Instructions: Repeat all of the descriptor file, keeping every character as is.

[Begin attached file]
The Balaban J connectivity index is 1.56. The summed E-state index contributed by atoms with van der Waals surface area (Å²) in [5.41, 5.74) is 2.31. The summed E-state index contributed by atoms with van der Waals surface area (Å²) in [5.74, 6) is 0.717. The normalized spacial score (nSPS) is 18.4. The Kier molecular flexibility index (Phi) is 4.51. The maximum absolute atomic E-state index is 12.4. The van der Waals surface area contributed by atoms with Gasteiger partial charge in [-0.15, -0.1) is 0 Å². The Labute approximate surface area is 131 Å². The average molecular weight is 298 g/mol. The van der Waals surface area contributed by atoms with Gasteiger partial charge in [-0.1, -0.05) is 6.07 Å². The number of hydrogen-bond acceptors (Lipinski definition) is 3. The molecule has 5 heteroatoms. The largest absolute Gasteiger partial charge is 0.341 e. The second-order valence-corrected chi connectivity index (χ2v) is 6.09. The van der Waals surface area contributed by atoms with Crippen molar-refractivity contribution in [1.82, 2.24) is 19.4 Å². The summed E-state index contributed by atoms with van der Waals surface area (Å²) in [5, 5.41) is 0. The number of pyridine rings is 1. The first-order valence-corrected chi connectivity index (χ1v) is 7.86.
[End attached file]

The Balaban J connectivity index is 1.56. The summed E-state index contributed by atoms with van der Waals surface area (Å²) in [5.41, 5.74) is 2.31. The summed E-state index contributed by atoms with van der Waals surface area (Å²) in [5.74, 6) is 0.717. The normalized spacial score (nSPS) is 18.4. The Kier molecular flexibility index (Phi) is 4.51. The maximum absolute atomic E-state index is 12.4. The van der Waals surface area contributed by atoms with Gasteiger partial charge in [-0.15, -0.1) is 0 Å². The Labute approximate surface area is 131 Å². The average molecular weight is 298 g/mol. The van der Waals surface area contributed by atoms with Gasteiger partial charge in [-0.1, -0.05) is 6.07 Å². The number of hydrogen-bond acceptors (Lipinski definition) is 3. The molecule has 5 heteroatoms. The largest absolute Gasteiger partial charge is 0.341 e. The second-order valence-corrected chi connectivity index (χ2v) is 6.09. The van der Waals surface area contributed by atoms with Crippen molar-refractivity contribution in [1.82, 2.24) is 19.4 Å². The summed E-state index contributed by atoms with van der Waals surface area (Å²) in [5, 5.41) is 0. The number of pyridine rings is 1. The first-order valence-corrected chi connectivity index (χ1v) is 7.86.